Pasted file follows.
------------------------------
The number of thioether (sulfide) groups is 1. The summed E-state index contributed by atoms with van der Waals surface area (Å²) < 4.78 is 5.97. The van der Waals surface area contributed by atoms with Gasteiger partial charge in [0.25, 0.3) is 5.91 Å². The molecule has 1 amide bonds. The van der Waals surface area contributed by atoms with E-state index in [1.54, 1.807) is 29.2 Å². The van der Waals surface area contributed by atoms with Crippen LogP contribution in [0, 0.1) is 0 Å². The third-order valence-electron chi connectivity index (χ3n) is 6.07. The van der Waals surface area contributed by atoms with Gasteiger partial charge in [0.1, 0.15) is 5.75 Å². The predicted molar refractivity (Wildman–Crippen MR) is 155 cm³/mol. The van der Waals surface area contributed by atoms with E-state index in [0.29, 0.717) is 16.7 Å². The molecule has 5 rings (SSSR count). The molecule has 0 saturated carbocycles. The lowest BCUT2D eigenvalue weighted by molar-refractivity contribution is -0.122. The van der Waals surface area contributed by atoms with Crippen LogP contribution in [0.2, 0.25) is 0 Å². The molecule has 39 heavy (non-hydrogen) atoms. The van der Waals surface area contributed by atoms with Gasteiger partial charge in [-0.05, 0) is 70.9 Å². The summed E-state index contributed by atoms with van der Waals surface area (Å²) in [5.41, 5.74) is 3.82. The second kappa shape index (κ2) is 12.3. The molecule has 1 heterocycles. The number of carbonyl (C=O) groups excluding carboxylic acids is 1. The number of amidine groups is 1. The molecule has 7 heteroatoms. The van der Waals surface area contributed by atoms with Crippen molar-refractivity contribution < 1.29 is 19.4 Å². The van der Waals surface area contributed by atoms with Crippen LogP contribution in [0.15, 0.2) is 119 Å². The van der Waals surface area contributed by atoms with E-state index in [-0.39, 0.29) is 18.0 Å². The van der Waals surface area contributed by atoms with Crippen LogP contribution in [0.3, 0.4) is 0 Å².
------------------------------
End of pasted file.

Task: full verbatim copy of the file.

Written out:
The number of thioether (sulfide) groups is 1. The summed E-state index contributed by atoms with van der Waals surface area (Å²) < 4.78 is 5.97. The van der Waals surface area contributed by atoms with Gasteiger partial charge in [0.25, 0.3) is 5.91 Å². The molecule has 1 amide bonds. The van der Waals surface area contributed by atoms with E-state index in [1.54, 1.807) is 29.2 Å². The van der Waals surface area contributed by atoms with Crippen LogP contribution in [0, 0.1) is 0 Å². The third-order valence-electron chi connectivity index (χ3n) is 6.07. The van der Waals surface area contributed by atoms with Gasteiger partial charge in [0.1, 0.15) is 5.75 Å². The predicted molar refractivity (Wildman–Crippen MR) is 155 cm³/mol. The van der Waals surface area contributed by atoms with E-state index in [0.29, 0.717) is 16.7 Å². The molecule has 5 rings (SSSR count). The molecule has 0 saturated carbocycles. The lowest BCUT2D eigenvalue weighted by molar-refractivity contribution is -0.122. The van der Waals surface area contributed by atoms with Crippen LogP contribution in [0.2, 0.25) is 0 Å². The molecule has 39 heavy (non-hydrogen) atoms. The van der Waals surface area contributed by atoms with Gasteiger partial charge in [-0.05, 0) is 70.9 Å². The summed E-state index contributed by atoms with van der Waals surface area (Å²) in [5.41, 5.74) is 3.82. The second kappa shape index (κ2) is 12.3. The molecule has 1 heterocycles. The number of carbonyl (C=O) groups excluding carboxylic acids is 1. The number of amidine groups is 1. The molecule has 7 heteroatoms. The van der Waals surface area contributed by atoms with Crippen molar-refractivity contribution < 1.29 is 19.4 Å². The van der Waals surface area contributed by atoms with Crippen LogP contribution in [0.15, 0.2) is 119 Å². The van der Waals surface area contributed by atoms with E-state index in [-0.39, 0.29) is 18.0 Å². The van der Waals surface area contributed by atoms with Crippen LogP contribution in [0.3, 0.4) is 0 Å².